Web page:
This change prompted legal threats and an investigation …

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Flo gets FTC slap for sharing user data when it promised privacy

The FTC has reached a settlement with Flo, a period- and fertility tracking app with 100M+ users, over allegations it shared users’ health data with third party app analytics and marketing services like Facebook despite promising to keep users’ sensitive health data private.
Flo must obtain an independent review of its privacy practices and obtain app users’ consent before sharing their health information, under the terms of the proposed settlement.
The action follows a 2019 reports in the Wall Street Journal which conducted an analysis of a number of apps’ data sharing activity.
It found the fertility tracking app had informed …

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I’m a free speech champion. I don’t even know what that means anymore

The president of the United States is supposedly the most powerful man in the world. He also can’t post to Twitter. Or Facebook. Or a bunch of other social networks as we discovered over the course of the past week (He still has access to the nuclear launch codes though, so that’s an interesting dynamic to chew on).
The bans last week were exceptional — but so is Trump. There may not be another president this century who pushes the line of public discourse quite like the current occupant of the White House (at least, one can only hope). …

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Amazon Web Services gives Parler 24-hour notice that it will suspend services to the company

Parler is at risk of disappearing, just as the social media network popular among conservatives was reaching new heights of popularity in the wake of President Donald Trump’s ban from all major tech social platforms.Parler, whose fortunes have soared as users upset at the President’s silencing on mainstream social media outlets flocked to the service, is now another site of contention in the struggle over the limits of free speech and accountability online.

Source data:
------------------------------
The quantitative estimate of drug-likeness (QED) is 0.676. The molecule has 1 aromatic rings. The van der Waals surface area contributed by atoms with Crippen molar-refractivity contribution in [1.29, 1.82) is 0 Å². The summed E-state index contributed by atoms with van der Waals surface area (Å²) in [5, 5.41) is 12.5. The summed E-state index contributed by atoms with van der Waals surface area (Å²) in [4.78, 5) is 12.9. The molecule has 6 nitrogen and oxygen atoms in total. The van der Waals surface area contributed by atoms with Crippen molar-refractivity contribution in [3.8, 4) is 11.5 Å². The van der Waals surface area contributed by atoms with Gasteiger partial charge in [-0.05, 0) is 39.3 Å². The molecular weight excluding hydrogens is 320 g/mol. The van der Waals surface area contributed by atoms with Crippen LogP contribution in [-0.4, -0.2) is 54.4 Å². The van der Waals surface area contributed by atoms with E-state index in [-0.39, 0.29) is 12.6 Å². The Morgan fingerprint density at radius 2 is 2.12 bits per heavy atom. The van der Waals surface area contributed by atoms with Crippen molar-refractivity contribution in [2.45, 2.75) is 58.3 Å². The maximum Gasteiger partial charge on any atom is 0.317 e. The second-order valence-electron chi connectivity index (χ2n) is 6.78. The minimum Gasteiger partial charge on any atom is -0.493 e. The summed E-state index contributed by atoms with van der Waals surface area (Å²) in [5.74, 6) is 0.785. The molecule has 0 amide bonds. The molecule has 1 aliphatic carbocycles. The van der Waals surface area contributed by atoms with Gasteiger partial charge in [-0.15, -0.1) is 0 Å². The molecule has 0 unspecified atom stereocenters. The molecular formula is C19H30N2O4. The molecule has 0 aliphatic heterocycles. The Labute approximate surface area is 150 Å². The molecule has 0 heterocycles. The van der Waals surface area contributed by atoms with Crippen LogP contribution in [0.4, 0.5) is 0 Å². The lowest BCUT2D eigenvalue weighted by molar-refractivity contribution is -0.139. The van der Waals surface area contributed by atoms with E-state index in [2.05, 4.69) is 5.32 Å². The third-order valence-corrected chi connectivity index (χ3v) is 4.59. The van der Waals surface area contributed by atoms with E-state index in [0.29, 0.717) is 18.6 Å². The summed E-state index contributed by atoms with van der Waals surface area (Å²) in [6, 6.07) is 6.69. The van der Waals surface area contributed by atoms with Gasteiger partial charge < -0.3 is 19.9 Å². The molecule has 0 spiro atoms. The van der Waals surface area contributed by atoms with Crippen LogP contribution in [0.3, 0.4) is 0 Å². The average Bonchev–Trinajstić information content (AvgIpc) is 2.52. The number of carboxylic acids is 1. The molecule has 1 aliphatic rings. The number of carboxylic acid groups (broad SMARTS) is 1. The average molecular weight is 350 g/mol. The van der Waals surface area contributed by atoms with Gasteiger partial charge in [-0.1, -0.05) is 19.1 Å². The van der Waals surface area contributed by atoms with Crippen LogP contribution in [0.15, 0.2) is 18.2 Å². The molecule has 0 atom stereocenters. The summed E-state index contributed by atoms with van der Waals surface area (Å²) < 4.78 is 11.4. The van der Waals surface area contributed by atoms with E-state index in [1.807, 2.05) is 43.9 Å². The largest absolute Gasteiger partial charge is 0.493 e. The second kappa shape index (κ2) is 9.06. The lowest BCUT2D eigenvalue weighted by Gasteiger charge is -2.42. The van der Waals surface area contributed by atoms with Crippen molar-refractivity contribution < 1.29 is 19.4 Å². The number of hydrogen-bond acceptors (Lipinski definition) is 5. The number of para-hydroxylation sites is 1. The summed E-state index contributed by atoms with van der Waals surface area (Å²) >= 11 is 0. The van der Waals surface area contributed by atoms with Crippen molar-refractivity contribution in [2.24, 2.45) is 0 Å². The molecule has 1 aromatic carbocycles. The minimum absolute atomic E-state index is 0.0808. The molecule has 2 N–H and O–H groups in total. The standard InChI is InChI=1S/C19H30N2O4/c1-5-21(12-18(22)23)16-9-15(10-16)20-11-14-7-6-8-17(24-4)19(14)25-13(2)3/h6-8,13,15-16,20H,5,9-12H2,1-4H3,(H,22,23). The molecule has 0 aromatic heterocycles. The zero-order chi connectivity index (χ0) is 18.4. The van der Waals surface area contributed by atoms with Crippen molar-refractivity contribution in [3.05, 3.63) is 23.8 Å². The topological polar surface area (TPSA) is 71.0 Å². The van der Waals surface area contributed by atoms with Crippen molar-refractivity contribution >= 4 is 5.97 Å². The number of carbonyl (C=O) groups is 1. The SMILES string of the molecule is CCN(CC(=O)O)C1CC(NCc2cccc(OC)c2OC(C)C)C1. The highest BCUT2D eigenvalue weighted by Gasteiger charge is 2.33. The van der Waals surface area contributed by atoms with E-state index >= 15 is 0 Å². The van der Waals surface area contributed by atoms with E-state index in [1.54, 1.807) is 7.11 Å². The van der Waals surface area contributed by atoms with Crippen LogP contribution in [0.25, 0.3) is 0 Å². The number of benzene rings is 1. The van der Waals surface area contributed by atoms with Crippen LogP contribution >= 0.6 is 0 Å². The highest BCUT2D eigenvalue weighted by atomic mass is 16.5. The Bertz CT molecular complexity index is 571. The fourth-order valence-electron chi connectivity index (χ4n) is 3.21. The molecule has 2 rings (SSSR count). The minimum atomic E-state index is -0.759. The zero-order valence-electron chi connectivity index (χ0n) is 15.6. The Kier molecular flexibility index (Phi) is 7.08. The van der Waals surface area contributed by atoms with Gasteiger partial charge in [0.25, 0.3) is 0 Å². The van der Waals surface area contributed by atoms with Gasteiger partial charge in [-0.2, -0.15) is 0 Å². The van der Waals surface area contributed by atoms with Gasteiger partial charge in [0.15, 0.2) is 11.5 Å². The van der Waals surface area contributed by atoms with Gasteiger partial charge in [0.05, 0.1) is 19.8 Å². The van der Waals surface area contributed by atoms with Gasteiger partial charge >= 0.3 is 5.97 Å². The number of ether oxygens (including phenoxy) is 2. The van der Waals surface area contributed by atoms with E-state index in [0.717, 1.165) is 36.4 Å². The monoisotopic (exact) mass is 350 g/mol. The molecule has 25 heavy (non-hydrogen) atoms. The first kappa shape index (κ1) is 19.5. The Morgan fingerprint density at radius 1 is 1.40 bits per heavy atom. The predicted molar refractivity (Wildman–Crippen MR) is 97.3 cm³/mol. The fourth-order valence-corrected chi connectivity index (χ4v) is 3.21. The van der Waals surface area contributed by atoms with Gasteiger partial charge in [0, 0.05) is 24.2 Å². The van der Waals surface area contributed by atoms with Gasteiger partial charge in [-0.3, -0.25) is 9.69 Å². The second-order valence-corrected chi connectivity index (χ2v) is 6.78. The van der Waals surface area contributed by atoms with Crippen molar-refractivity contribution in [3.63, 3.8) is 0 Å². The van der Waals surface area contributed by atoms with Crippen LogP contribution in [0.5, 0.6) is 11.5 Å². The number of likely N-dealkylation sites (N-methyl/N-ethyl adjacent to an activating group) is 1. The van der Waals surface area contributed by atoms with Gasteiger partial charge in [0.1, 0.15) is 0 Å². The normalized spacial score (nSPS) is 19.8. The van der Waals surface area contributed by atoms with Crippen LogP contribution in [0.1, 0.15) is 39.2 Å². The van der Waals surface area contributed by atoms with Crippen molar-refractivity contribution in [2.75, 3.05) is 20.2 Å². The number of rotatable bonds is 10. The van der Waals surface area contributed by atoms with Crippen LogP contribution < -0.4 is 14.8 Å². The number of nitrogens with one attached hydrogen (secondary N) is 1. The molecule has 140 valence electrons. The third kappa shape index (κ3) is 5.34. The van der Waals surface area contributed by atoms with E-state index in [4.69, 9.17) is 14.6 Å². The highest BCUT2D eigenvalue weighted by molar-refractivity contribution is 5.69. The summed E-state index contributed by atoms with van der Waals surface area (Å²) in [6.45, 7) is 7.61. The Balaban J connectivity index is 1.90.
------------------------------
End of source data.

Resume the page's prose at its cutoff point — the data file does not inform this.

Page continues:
In the wake of the riots at the Capitol on Wednesday and a purge of accounts accused of inciting violence on Twitter and Facebook, …

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Apple suspends Parler from App Store

Apple confirmed that it has suspended the conservative social media app Parler from the App Store, shortly after Google banned it from Google Play. The app, which became a home to Trump supporters and several high-profile conservatives in the days leading up to the Capitol riots, had been operating in violation of Apple’s rules.
The company tells TechCrunch:
We have always supported diverse points of view being represented on the App Store, but there is no place on our platform for threats of violence and illegal activity. Parler has not taken adequate measures to address the proliferation of these …

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The deplatforming of a president

After years of placid admonishments, the tech world came out in force against President Trump this past week following the violent assault of the U.S. Capitol building in Washington D.C. on Wednesday. From Twitter to PayPal, more than a dozen companies have placed unprecedented restrictions or outright banned the current occupant of the White House from using their services, and in some cases, some of his associates and supporters as well.
The news was voluminous and continuous for the past few days, so here’s a recap of who took action when, and what might happen next.
Twitter: …